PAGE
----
Jennings: I'm going to give some major props to Stanford quarterback Kevin Hogan here. One reporter asked Hogan about Mariota and Hogan went on a diatribe about how great of a person and player Mariota is. I'd imagine there are a lot of players out there who get sick of their same-position guys being talked about constantly (and having questions pitched to them about said guys), but Hogan couldn't say enough good things about Mariota. And yes, that says plenty about Mariota, but I think it says even more about the type of person Hogan is.

Bonagura: Relative to the rest of the players who were brought to Hollywood over the past two days, Juda Parker was one of the players I knew the least about. About 30 seconds into a chat with him, it became clear he's headed for big things. Time will tell if that's in professional football -- he's got a chance -- or in something else, but he expressed how important it was to develop skills during his time at Colorado that'll help both on the football field and "in a cubicle." It was obviously more detailed than that, but let's just say he served as an impressive ambassador for Colorado.

Cornhole was one of the activities available for the players and coaches at Pac-12 media days. If you could pick a threesome to play corn hole with, who would you pick and why?

Gemmell: Isn't this one obvious? Brett Hundley, Sean Mannion and Cody Kessler. Leave the coaches out of it. Stick with the three of the four most accurate quarterbacks in the Pac-12 from last year. Hundley led the conference with a 66.8 completion percentage. Mannion was second with 66.3 and Kessler was fourth at 65.4 (Keith Price was third at 66.2). The name of the game is accuracy. I want the guys who aren't going to miss.

Jennings: I'd pick Hundley as my teammate, because he and Eric Kendricks swept their competition -- 7-0, according to the leaderboard -- and I'm going to assume that the Heisman-contending QB was a big part of that. And for the competition, I'm going to pick Steve Sarkisian and Mark Helfrich -- the two coaches that are likely going to battle Hundley the most for the top spot in the south division and the championship game. Overall, there'd be plenty of real rivalry happening and I love some good trash talk (which I'm hoping there'd be some of). Plus, if we lost, I'd convince Hundley to just walk around throwing footballs at people and saying it was because he's the Campus Enforcer.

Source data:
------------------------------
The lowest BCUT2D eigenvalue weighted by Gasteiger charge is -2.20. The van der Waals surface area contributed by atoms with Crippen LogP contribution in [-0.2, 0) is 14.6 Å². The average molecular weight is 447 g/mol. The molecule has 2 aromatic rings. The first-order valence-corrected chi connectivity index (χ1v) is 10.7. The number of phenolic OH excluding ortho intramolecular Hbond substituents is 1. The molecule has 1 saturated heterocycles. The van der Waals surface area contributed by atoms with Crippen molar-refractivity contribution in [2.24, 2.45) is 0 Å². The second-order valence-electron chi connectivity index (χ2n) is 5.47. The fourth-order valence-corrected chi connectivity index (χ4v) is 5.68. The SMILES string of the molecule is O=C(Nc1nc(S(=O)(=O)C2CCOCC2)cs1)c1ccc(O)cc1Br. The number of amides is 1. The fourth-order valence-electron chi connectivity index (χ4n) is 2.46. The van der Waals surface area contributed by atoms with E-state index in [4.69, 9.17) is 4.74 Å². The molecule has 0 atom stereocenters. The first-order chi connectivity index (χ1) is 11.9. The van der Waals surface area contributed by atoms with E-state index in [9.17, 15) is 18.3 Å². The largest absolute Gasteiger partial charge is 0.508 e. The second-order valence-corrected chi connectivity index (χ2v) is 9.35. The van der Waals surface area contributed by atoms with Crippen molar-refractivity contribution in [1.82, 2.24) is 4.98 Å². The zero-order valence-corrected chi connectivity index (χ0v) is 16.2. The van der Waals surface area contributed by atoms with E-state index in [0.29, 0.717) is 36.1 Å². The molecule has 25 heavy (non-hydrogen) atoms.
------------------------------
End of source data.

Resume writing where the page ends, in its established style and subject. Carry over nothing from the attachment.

Bonagura: For my teammate, I'm choosing Sean Mannion. If his 68 career touchdown passes aren't reason enough, I'm putting a lot of stock in his recent victory in the Air-It-Out Challenge at the Manning Passing Academy. That event showcased his accuracy against several of the nation's best quarterbacks including USC's Cody Kessler and Oregon's Marcus Mariota, both of whom were also in Hollywood this week. As for who we're playing against, I want Mike Leach on my side of the pit (is it a cornhole pit?) purely for entertainment value and Sonny Dykes on the other to provide a reunion for the close friends.
More watch list news with nine Pac-12 players being named to the Butkus Award list. The Butkus is given annually to the top linebacker in college football. (There are also professional and high school level awards.)

The last winner from the conference was USC’s Chris Claiborne in 1998, so it’s been a while.

Here are the Pac-12 players named to the preseason list.
You can see the complete list here.
The watchlist roll out continues this week with the announcement of the Rotary Lombardi preseason list.

Of the 123 players on the list, 15 are from the Pac-12 representing six schools.

Eligibility for the Lombardi Award includes offensive or defensive “down” linemen or linebackers “who set up no farther than five yards deep from the line of scrimmage.”

Here are the Pac-12 players.
As much talk as there has been (including here at the Pac-12 blog) about how good the offenses in the conference will be this season, Thursday's release of the watch lists for the Bronko Nagurski Trophy, given to the nation's best defensive player, and Outland Trophy, given to the nation's best interior lineman, shows the Pac-12 measures up well against other conferences in defensive talent, too.

The Pac-12 led all conferences with 18 players on the Nagurski list, edging out the SEC (16), Big 12 (13), ACC (12) and Big Ten (10). For the Outland Trophy, which includes a mix of defensive and offensive players, the Pac-12 ranked second with 11 players behind the SEC (19).

Stanford's Henry Anderson, USC's Leonard Williams and Washington's Danny Shelton are on both.

Here are the Pac-12 players that were included:

Nagurski (defensive player)
Outland Trophy
Other watch lists
We're continuing our preseason position reviews. Please, hold your applause until we are finished.

Here's how we do this. We provide three evaluative categories: "Great shape," "Good shape" and "We'll see."

Hint: You'd prefer your team to be in "Great shape."

"We'll see" doesn't mean you're going to stink at said position. It means just what it says -- we'll see, because there's no way at present to know.

You can review last year's rankings here.

Up next: Linebacker. Teams in each category are listed in alphabetical order.

GREAT SHAPE